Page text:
The Two Keys to Writing a Menacing Antagonist

by Ruthanne Reid | 48 comments

This post is by our newest regular contributor, indie author Ruthanne Reid. Ruthanne writes about elves, aliens, vampires, and space-travel, and she is the author of the Among the Mythos series. You can get her novel, FOR DAWS TO PECK AT, free. Welcome to the team, Ruthanne!

True menace is hard to write.

Spoiler: Writing a good villain is not about superpowers. It's also not about back story. Both of those can help you write a menacing antagonist, but they can also make your antagonist simply silly, or so sympathetic that readers forget to be scared (I'm looking at you, Loki).

Writng a Menacing Antagonist

How to Write a Menacing

So what is the key? A truly menacing antagonist can be summed up in this simple formula: payoff + conviction = actual menace.

Read on to see how this works.

Menacing Antagonist Key #1: Payoff

Everybody wants something.

This is an old writer's trope by now, crystallized neatly by Kurt Vonnegut as, “Make your characters want something right away even if it's only a glass of water.”

But why does the character want a glass of water? He doesn't want water for water's sake. He isn't going to hide it under his bed (assuming his bed is high enough to hide a glass tumbler).

He wants the water so he can drink it and satisfy his thirst.

Nobody wants a thing for its own sake. They want the payoff — the thing they get from whatever they're after. Nobody wants want power just for power, but because of what power gives them — safety, security, pleasure, revenge, control, etc. Nobody wants to be evil just to be evil, or to oppose heroes just to oppose heroes, or to create pollution just to pollute. There's always a payoff.

Yes, this includes the supposed amoral villain who “just wants to watch the world burn.” Even that guy is getting satisfaction for some reason from his behavior. Your job as a writer is to figure out what that payoff is.

And there's more.

Menacing Antagonist Key #2: Conviction

The more your antagonist believes they're right, the harder they'll fight for their payoff.

I'll let these folks at Psychology Today say it for me:

[T]he more strongly people believe their attitude is correct, the more competitive they will be in their discussions.

(Feel free to read “competitive” as “building giant robots” and “discussions” as “razing New York.”)

This really applies to your characters. Sure, the trope of “bad guys” who switch sides at the last moment makes an effective redemption arc (e.g. Darth Vader in Return of the Jedi). But the thing is, that makes the character less scary.

When you have a bad guy who's unsure whether their behavior is right, they waver. They hesitate. You can count on them not to go for the killing blow.

An antagonist without conviction won't press the “Start World War III” button.

An antagonist with conviction will—and that is considerably more menacing.

Your job as a writer is to see how your antagonist believes what they're doing is justified no matter what social mores, common sense, or “morality” says.

Three Examples of Menacing Antagonists

I think it's time for examples.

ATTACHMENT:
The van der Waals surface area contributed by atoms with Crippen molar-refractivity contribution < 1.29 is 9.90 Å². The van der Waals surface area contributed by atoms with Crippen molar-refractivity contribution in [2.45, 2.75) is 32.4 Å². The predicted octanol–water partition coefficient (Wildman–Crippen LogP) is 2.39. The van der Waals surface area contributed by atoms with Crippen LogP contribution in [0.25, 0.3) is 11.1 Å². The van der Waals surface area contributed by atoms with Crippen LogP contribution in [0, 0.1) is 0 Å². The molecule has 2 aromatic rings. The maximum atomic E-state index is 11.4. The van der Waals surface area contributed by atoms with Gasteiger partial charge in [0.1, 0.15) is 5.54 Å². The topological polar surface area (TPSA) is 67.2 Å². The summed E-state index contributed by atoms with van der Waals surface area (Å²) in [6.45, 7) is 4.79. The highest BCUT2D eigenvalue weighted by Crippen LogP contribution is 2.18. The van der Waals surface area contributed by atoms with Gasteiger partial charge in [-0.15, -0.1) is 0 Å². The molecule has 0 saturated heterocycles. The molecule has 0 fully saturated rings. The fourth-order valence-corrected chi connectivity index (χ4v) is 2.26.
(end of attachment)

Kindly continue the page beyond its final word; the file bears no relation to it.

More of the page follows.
1. Stephen King's Misery

Plot in a sentence: a bestselling author crashes his car and wakes up not in a hospital, but in the home of a rabid fan—who tortures him until he writes the ending she wants.

Annie Wilkes (portrayed brilliantly by Kathy Bates) is a nurse. She doesn't have superpowers. What she does have is a payoff (emotional completion via a character through whom she's been vicariously living) and conviction (the full, unwavering belief that she has the right—if not the duty—to force the author to do this).

Annie Wilkes in Misery

These two things together make her terrifying. She kidnaps him. She breaks his bones. She drugs him. She nearly takes his life, all over a fictional character—which only makes sense if you consider her payoff and her conviction. (If you haven't read Misery or seen the movie, I'd advise it, but only if you have a strong stomach. Side effects may include deciding to use a pen name and/or avoidance of all public appearances.)

Payoff + conviction = actual menace.

2. The Underminer from The Incredibles

Pixar created both a menacing antagonist and an intentionally silly one in The Incredibles—an animated film which, if you have not seen, you must.

Plot in a sentence: Under the burden of secrecy, a superhero family struggles for unity while facing a foe who seems hellbent on murdering every single superhero in the world.

The first antagonist from The Incredibles I want to look at, The Underminer, was created as a joke. You may not remember him. (Here's a refresher clip, just in case.) He shows up at the end of The Incredibles, serving the dual purpose of lightening the mood and emphasizing that the Incredibles are now fighting together as a family (a major plot point).

Initially, he looks like a credible threat. His heavy machines come crashing up through the ground, causing massive damage and major panic. He's strong, armed, and very dangerous. He's frightening.

Until he opens his mouth.

“Behold, the Underminer! I hereby declare war on peace and happiness!”

The Underminer from The Incredibles

Yeah. That happened. (The delivery from John Ratzenberger makes it funnier. Seriously, go watch that clip.) Why is he so funny? Because who the frick-frack paddywhack would declare war on peace and happiness?